You and I don't have the Constitutional

authority to vote on appropriations. The House of Representatives does.

You and I don't write the tax code, Congress does.
You and I don't set fiscal policy, Congress does.

You and I don't control monetary policy, The Federal Reserve Bank does.

One hundred senators, 435 congressmen, one president and nine Supreme Court justices -

545 human beings out of the 300 million - are directly, legally, morally and individually responsible for the

domestic problems that plague this country.

I excluded the members of the Federal Reserve Board because that problem was created by the Congress.

In 1913, Congress delegated its Constitutional duty to provide a sound currency to a federally chartered

but private central bank.

I excluded all the special interests and lobbyists for a sound reason. They have no legal authority.

They have no ability to coerce a senator, a congressman or a president to do one cotton-picking thing.

I don't care if they offer a politician $1 million dollars in cash. The politician has the power to accept

or reject it. No matter what the lobbyist promises, it is the legislator's responsibility to determine how he


Those 545 human beings spend much of their energy convincing you that what they did is not their fault.

They cooperate in this common con regardless of party.

What separates a politician from a normal human being is an excessive amount of gall.
No normal

human being would have the gall of a Speaker, who stood up and criticized the President for creating


The President can only propose a budget.
He cannot force the Congress to accept it. The Constitution,

which is the supreme law of the land, gives sole responsibility to the House of Representatives for

originating and approving appropriations and taxes.

Who is the Speaker of the House?
She is the leader of the majority party. She and fellow House members,

not the President, can approve any budget they want. If the President vetoes it, they can pass it over

his veto if they agree to.

It seems inconceivable to me that a nation of 300 million can not replace 545 people who stand convicted

-- by present facts - of incompetence and irresponsibility. I can't think of a single domestic problem that

is not traceable directly to those 545 people.

When you fully grasp the plain truth that 545 people exercise the
power of the federal government, then it

must follow that what exists is what they want to exist.

If the tax code is unfair, it's because they want it unfair.

If the budget is in the red, it's because they want it in the red.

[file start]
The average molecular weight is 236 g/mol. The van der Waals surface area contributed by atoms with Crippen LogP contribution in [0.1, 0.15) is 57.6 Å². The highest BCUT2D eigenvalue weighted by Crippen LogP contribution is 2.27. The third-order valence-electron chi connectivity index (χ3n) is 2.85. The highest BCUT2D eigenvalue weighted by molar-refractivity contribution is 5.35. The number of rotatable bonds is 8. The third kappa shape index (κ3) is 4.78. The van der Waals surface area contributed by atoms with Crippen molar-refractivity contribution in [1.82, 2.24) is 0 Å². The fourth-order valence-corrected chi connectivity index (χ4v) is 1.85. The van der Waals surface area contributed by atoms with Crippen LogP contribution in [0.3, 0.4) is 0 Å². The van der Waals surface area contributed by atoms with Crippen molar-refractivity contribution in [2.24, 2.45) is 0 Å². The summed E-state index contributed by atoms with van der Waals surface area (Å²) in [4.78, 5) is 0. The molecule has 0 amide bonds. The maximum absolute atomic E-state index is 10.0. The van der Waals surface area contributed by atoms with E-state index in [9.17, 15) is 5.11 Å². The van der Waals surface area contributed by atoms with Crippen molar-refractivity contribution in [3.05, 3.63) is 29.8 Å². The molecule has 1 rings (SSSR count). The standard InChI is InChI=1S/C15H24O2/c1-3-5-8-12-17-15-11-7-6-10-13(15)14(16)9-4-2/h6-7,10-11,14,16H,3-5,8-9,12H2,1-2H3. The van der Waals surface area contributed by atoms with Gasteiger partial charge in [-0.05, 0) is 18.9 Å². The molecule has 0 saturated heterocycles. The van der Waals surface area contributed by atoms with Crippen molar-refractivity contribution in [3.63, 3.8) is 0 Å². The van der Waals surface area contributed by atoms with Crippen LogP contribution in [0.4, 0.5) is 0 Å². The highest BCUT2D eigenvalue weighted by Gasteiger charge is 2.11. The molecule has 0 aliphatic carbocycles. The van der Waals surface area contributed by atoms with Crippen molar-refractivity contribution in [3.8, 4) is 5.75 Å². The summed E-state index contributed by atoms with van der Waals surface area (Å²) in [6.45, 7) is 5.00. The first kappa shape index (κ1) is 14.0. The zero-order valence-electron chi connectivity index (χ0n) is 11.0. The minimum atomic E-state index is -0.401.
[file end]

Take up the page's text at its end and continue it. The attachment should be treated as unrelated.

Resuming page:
If the Marines are in Iraq, it's because they want them in Iraq.

If they do not receive Social Security but are on an elite retirement plan not available to the people, it's

because they want it that way.

There are no insoluble government problems.

Do not let these 545 people shift the blame to bureaucrats, whom they hire and whose jobs they can

abolish; to lobbyists, whose gifts and advice they can reject; to regulators, to whom they give the power

to regulate and from whom they can take this power.

Above all, do not let them con you into the belief that there exists disembodied mystical forces like

'the economy,' 'inflation' or 'politics' that prevent them from doing what they take an oath to do.

Those 545 people, and they alone, are responsible.
They, and they alone, have the power. They, and they

alone, should be held accountable by the people who are their bosses - provided the voters have the

gumption to manage their own employees.

We should vote all of them out of office and clean up their mess!

Charlie Reese is a former columnist of the Orlando Sentinel

Thursday, August 21, 2008

Great Days and Late Sunsets...

Wednesday was a beautiful day, and I almost missed this sunset... the sun is actually thirty minutes below the horizon but the late light seemed to maximize the power
in the clouds.
These four pics are a panorama of the horizon that overlap each other to some degree, taken

from our deck. The spruce trees are young ones that the Japanese Long Horn Beetles
don't seem to be able to penetrate and destroy; we are hoping that stays the case.

The great day came about when
I met up with a friend at my favorite bistro in Halifax... John Wilson. John has been my life insurance agent since we graduated in the 70's. He is also very involved in the
Canadian Cancer Society and is a Past President of the Nova Scotia Chapter. Each year he hits me up for a donation.
We all know I am an easy mark... but John does it differently!
He and six of his best buds go to the (this year) the new Ashburn Country Club
and tee of at day break and play golf all day... we donate based on the number of holes they get in from sun-up to sun-down.
New Ashburn is a 7,000+ yard championship course; they walk every hole, no riding carts and pull their own bags; the club gives them the right to 'play through' and the other foursomes honor it; and this year they played
six full rounds of 18 holes
Not only that, one member of the group played the fourth round in par, and eagled the same 'par five' twice in consecutive rounds. This is 108 holes, walking 42,000 yards.
What a great day!

Then last evening on the news, I listened to an interview with the CEO of the Lance Armstrong Foundation... can't remember his name, but his message was one I won't soon forget.
Cancer now kills more people than Aids, Malaria, and Heart Disease. Around the world the numbers are in the millions... yet we in Canada or the USA don't have a war on
Why Not?

I look at sunsets as something of a metaphor on life...